- Mechelen : A trip to the top of the St. Rombout Cathedral’s massive tower is the best way to get a panoramic view of the Antwerp Port and this lovely city. One don’t miss stop is the magnificent Carillion School, where students come from across the globe to get instruction on playing this complex instrument of bells.
- Tournai : Tournai is an excellent place to tune out the hustle and bustle of larger Belgium cities. More than 2000 years of rich cultural history can be explored here, and this city is home to one of the most beautiful churches in the world – the five-towered Gothic and Romanesque Notre Dame Cathedral.
- Leuven : This city’s location makes it an ideal alternative to Brussels as a vacationer’s main hub to explore the rest of the country. It is the home to the oldest Catholic university in the world.
- Dinant : This city lies along the sparkling Meuse River in the Namur province. The Caves of Han and the Grotto of Dinant are some of the natural attractions that bring visitors here.
- Mons : Mons is best known for the magical and surprising ringing of the town’s glorious Belfry bells.
The Squares of Belgium
Brussels’ Grand Place
This happens to be Brussels’ main public square, and also its most popular one. This memorable landmark was built as a symbol of riches when the mercantile city of Brussels was in the prime of its trade. It has come a long way since then to finally be recognized as a UNESCO World Heritage Site.
Leuven’s Grote Markt
Separated from the capital city by just a 20-minute train ride, Leuven intrigues its visitors with its village-like atmosphere. Its Grote Markt (or Grand Square) can well be called a not- so- distant cousin of Brussels’ Grand Place.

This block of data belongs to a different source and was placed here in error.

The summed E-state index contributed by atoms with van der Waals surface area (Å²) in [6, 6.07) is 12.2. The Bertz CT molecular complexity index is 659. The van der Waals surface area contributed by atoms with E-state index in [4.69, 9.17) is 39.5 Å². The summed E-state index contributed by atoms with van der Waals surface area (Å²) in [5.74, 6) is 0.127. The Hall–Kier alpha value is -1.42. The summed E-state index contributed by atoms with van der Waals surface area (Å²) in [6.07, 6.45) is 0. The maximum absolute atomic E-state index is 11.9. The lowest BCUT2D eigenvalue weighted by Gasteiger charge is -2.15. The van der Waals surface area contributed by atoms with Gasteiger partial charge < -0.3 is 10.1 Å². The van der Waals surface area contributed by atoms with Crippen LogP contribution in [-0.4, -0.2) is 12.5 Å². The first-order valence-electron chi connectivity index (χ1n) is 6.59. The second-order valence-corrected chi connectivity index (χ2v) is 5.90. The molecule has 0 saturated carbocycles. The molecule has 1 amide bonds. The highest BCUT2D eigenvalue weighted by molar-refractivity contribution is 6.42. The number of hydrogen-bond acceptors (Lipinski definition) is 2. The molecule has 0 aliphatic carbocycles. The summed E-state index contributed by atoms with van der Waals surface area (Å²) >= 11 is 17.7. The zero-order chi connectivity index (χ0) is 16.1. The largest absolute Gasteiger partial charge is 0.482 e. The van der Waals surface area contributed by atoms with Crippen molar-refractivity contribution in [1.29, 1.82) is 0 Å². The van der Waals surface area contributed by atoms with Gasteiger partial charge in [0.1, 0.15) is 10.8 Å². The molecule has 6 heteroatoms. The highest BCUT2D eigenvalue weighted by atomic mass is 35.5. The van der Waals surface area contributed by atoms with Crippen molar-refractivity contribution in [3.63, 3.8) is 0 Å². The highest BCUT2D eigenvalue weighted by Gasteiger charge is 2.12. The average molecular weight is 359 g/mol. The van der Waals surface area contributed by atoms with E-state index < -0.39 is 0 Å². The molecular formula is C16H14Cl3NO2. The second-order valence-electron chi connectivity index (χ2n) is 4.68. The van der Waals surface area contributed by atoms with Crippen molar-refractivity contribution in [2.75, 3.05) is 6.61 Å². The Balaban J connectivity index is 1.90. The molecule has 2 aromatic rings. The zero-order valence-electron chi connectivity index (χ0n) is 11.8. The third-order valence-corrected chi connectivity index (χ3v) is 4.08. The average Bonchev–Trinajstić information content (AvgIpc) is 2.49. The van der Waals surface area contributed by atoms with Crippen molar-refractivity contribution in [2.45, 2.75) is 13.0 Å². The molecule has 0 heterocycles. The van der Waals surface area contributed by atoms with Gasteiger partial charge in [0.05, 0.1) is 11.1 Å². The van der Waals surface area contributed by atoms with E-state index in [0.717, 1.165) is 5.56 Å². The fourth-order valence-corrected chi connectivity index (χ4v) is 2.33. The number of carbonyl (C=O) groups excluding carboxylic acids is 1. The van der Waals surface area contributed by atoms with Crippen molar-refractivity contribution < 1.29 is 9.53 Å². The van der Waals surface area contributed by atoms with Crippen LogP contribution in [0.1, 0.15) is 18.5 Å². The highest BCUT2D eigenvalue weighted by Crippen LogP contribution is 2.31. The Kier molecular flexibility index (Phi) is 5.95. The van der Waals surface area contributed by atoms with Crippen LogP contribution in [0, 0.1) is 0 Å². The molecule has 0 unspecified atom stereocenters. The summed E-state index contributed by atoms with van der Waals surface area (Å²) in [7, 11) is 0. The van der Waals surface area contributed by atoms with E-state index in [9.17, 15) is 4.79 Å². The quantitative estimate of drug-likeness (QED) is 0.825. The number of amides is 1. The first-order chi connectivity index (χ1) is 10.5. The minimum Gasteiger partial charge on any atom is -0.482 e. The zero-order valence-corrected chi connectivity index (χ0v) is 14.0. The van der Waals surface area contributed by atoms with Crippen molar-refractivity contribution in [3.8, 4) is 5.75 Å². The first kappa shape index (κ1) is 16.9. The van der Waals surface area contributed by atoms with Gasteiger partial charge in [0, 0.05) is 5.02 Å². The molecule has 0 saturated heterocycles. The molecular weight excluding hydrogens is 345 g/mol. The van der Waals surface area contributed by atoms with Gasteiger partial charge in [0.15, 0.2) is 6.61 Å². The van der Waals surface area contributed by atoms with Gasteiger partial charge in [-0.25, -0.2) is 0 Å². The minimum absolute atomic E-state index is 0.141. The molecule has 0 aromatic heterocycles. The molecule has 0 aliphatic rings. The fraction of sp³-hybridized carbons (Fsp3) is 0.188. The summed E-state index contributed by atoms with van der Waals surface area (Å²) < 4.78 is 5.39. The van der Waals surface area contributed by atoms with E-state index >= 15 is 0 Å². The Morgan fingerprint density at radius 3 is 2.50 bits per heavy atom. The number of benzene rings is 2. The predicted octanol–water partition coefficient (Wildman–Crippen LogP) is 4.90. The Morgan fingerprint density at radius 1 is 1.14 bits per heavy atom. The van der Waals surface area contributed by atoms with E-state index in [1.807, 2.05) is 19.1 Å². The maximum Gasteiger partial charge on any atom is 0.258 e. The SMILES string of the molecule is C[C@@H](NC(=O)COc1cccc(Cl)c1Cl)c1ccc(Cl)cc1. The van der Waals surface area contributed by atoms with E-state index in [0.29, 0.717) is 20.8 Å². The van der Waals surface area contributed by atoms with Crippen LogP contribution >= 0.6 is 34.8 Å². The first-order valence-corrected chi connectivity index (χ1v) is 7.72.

Leuven’s Oude Markt
A cobbled alley to the right of Leuven’s Grote Markt takes you to yet another wonderful spot right behind it. The Oude Markt (or Old Market) of Leuven boasts of historical buildings and a host of about 40 bars and restaurants bordering the parametres of its stretched- out rectangle, a setup that earned the place its nickname of ‘the longest bar in the world’.
Bruges’ Jan van Eyckplein
Named after acclaimed Renaissance painter Jan van Eyck, this beautiful square in Bruges is holds as much historical significance as the city’s main square, which lies just a five- minutes’ walk away from it. Besides being the city’s old loading dock (and one of its top romantic spots), it’s also home to the Old Tollhouse and the Merchant’s Lodge where the VIP’s of the day would gather to make important political and economic decisions, or simply to chill out.
The Best Area to Stay
Belgium is a small country with Brussels being the most central location.Besides, it is also a transportation hub which would make taking day trips to the entire country an easy task. Antwerp, Ghent, Bruges, Liege, Namur, Dinant, Arlon, are all just at most a couple of hours away by train.
Brussels’ public transport system is an integrated bus-tram-metro system which runs from about 6am to midnight, after which it’s taxi, only except on Friday/Saturday and Saturday/Sunday nights, when 17 Noctis night-bus routes operate twice hourly from midnight to 3am, most starting from Place de Brouckère.